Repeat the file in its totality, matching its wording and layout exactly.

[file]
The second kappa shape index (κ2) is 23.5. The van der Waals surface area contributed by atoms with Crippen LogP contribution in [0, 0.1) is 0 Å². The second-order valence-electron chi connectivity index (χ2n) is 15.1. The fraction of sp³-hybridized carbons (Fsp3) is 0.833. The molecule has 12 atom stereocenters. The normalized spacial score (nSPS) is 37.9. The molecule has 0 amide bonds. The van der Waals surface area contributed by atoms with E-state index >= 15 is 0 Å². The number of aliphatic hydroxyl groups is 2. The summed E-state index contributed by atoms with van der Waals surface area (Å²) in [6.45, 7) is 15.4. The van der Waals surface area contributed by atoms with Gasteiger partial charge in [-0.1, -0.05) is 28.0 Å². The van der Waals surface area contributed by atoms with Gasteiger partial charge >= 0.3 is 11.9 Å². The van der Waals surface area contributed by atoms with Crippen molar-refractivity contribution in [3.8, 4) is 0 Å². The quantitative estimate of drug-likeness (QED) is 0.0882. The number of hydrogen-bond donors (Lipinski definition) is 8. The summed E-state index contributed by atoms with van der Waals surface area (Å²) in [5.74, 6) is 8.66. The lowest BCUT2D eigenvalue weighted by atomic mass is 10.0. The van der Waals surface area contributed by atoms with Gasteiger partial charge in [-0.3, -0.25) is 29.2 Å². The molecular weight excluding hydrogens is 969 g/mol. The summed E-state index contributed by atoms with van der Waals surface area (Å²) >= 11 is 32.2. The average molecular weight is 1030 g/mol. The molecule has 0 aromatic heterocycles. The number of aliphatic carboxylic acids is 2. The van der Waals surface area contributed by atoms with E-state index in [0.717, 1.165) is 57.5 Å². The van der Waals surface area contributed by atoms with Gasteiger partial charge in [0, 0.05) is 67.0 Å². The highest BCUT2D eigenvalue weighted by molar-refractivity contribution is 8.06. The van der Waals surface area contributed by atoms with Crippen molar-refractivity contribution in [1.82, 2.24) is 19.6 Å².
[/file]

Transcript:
The second kappa shape index (κ2) is 23.5. The van der Waals surface area contributed by atoms with Crippen LogP contribution in [0, 0.1) is 0 Å². The second-order valence-electron chi connectivity index (χ2n) is 15.1. The fraction of sp³-hybridized carbons (Fsp3) is 0.833. The molecule has 12 atom stereocenters. The normalized spacial score (nSPS) is 37.9. The molecule has 0 amide bonds. The van der Waals surface area contributed by atoms with E-state index >= 15 is 0 Å². The number of aliphatic hydroxyl groups is 2. The summed E-state index contributed by atoms with van der Waals surface area (Å²) in [6.45, 7) is 15.4. The van der Waals surface area contributed by atoms with Gasteiger partial charge in [-0.1, -0.05) is 28.0 Å². The van der Waals surface area contributed by atoms with Gasteiger partial charge >= 0.3 is 11.9 Å². The van der Waals surface area contributed by atoms with Crippen molar-refractivity contribution in [3.8, 4) is 0 Å². The quantitative estimate of drug-likeness (QED) is 0.0882. The number of hydrogen-bond donors (Lipinski definition) is 8. The summed E-state index contributed by atoms with van der Waals surface area (Å²) in [5.74, 6) is 8.66. The lowest BCUT2D eigenvalue weighted by atomic mass is 10.0. The van der Waals surface area contributed by atoms with Gasteiger partial charge in [-0.3, -0.25) is 29.2 Å². The molecular weight excluding hydrogens is 969 g/mol. The summed E-state index contributed by atoms with van der Waals surface area (Å²) >= 11 is 32.2. The average molecular weight is 1030 g/mol. The molecule has 0 aromatic heterocycles. The number of aliphatic carboxylic acids is 2. The van der Waals surface area contributed by atoms with E-state index in [0.717, 1.165) is 57.5 Å². The van der Waals surface area contributed by atoms with Gasteiger partial charge in [0, 0.05) is 67.0 Å². The highest BCUT2D eigenvalue weighted by molar-refractivity contribution is 8.06. The van der Waals surface area contributed by atoms with Crippen molar-refractivity contribution in [1.82, 2.24) is 19.6 Å².